For beginners: an introduction to the Finnish personal pronouns

Are you a beginner in Finnish? Check out these 3 forms for the personal pronouns. Trust me, you will need them.


The nominative

The first list shows you the most basic forms of the Finnish personal pronouns. You will use these forms when the pronoun is the subject, i.e. the 'doer', in the sentence. This case is called the nominative, and it's the most basic form of a word, the form that you find in dictionary entries. I've also included the verb olla, 'to be'. Learn these examples and you're off to a good start!

I've also included the spoken language versions ('puhekieli'). I figured including too many different spoken dialects would only confuse you, so I only used the dialect spoken in Helsinki area.

Scroll down to the end of the post for instructions how to get access to the audio.


Standard Finnish:

The Finnish personal pronouns in standard Finnish, with the verb olla, 'to be': minä olen, sinä olet, hän on, me olemme, te olette, he ovat.

The Finnish personal pronouns in standard Finnish, with the verb olla, 'to be': minä olen, sinä olet, hän on, me olemme, te olette, he ovat.

Spoken language:

Finnish puhekieli, spoken language. Personal pronouns in puhekieli with the verb olla, 'to be'. Mä oon, sä oot, se on, me ollaan, te ootte, ne on.

Personal pronouns as objects - the partitive and the accusative

The image below is about the personal pronouns in the partitive, which you often need to use when the pronoun is the object of the verb. For example. in the sentence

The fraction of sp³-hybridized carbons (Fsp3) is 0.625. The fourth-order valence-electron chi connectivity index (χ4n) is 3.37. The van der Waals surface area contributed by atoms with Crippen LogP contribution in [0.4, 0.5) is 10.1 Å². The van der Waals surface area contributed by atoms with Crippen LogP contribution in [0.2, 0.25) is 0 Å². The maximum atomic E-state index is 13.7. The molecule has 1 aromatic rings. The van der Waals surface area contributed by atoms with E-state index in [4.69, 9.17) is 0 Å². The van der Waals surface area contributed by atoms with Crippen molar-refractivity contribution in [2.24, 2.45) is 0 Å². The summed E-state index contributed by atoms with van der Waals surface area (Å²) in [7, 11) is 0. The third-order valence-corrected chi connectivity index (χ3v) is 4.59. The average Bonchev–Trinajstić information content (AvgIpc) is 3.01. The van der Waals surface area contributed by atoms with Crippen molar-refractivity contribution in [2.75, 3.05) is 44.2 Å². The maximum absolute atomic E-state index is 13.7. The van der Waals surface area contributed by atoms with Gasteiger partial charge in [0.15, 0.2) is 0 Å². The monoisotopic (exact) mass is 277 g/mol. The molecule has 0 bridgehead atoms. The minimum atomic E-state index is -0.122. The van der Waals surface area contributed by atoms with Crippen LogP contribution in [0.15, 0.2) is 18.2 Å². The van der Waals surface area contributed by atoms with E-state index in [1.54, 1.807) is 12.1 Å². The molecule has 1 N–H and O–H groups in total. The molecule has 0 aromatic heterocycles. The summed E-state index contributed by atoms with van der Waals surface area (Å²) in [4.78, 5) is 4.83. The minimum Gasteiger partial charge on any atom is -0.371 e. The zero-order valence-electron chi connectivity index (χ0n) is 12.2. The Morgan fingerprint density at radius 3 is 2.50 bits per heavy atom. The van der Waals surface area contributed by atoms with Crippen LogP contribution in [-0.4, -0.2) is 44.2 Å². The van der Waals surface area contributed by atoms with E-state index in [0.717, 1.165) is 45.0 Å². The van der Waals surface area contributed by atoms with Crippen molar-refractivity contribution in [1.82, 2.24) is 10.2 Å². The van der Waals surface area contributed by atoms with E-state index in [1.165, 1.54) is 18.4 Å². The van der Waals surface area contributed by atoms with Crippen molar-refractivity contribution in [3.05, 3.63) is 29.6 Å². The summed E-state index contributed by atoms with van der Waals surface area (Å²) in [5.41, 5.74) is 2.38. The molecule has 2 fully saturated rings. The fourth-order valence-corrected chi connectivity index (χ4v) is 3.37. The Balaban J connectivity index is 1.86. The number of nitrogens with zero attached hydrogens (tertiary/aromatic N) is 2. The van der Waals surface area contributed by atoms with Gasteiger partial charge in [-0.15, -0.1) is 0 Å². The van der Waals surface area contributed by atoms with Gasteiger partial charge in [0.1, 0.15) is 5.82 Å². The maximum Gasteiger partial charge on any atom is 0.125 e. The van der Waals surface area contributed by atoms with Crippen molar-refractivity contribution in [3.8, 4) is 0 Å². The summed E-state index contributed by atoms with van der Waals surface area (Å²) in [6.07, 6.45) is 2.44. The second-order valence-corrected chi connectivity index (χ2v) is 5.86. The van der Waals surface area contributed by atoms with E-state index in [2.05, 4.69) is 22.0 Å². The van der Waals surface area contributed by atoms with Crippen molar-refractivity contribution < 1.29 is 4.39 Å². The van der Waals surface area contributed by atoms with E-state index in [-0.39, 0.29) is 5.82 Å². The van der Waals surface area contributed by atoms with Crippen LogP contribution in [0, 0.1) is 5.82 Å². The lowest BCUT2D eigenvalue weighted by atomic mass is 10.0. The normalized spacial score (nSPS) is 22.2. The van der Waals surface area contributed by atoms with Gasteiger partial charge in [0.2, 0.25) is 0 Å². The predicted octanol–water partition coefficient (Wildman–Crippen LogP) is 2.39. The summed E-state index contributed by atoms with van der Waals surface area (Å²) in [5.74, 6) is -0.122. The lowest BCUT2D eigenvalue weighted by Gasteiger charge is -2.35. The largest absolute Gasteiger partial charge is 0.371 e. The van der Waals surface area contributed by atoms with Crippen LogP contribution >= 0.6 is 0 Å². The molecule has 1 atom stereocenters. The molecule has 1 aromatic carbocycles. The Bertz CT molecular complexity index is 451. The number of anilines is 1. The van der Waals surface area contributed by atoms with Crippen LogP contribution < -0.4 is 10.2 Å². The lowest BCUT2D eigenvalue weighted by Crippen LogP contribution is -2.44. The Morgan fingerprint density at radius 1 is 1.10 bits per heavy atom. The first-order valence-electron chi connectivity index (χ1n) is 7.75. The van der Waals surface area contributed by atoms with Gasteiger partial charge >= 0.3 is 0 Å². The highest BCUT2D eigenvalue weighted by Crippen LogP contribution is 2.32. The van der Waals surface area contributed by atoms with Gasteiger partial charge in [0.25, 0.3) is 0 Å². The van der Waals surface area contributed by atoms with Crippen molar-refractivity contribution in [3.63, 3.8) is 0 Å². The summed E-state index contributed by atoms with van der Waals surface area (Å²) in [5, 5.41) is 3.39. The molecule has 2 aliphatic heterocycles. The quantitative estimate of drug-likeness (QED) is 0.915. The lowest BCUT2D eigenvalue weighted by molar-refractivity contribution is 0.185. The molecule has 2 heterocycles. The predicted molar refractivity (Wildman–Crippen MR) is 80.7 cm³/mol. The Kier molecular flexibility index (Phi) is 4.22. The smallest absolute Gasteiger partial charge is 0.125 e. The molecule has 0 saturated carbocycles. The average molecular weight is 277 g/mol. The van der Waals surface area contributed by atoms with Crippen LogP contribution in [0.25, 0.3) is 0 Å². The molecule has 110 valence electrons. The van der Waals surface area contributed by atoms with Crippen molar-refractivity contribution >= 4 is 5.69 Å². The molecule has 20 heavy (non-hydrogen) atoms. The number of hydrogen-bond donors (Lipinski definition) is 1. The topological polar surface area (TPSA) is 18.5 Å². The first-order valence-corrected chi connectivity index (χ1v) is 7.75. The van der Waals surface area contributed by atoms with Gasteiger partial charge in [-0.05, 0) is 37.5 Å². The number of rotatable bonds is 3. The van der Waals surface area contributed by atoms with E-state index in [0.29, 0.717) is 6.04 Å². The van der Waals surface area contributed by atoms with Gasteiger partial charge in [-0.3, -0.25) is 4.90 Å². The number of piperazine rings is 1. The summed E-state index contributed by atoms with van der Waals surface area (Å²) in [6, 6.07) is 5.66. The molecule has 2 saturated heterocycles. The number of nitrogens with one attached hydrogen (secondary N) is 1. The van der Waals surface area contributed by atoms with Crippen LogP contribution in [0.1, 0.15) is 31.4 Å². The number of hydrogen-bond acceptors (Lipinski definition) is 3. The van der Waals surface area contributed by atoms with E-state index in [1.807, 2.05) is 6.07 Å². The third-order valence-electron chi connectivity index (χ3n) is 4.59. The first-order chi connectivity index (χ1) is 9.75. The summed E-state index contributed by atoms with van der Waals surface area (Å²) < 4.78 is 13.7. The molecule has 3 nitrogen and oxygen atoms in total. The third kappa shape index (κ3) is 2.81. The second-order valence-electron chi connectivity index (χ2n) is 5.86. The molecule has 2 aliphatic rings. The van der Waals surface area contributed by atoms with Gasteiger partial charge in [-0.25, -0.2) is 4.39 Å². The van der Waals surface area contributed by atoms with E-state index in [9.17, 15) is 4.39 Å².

Hän rakastaa minua
'hän' is the subject, i.e. the person who loves. The object of the verb, i.e. the person who is loved, is 'minua'. 


Standard Finnish:


Spoken language:


Sometimes, when the personal pronoun is the object in the sentence, you may choose the accusative instead of the partitive (or the nominative).

You'll have to gradually learn which verbs take the partitive object and which verbs require the accusative, and you'll also learn when both cases or even the nominative can be used if a verb can take any of those cases. I chose the example verbs 'rakastaa' and 'muistaa' for this blog because 'rakastaa' requires the partitive 99% of the time, and 'muistaa' is usually used with the accusative.

Without going into too much semantic detail, here are some example sentences:


Standard Finnish:


Spoken language:


If you'd like to practise pronouncing these sentences, they can all be found in my free Resource Library under "Audio for blog posts". To sign up and receive a password for the Resource Library, click here.


Any questions, please let me know in the comments!

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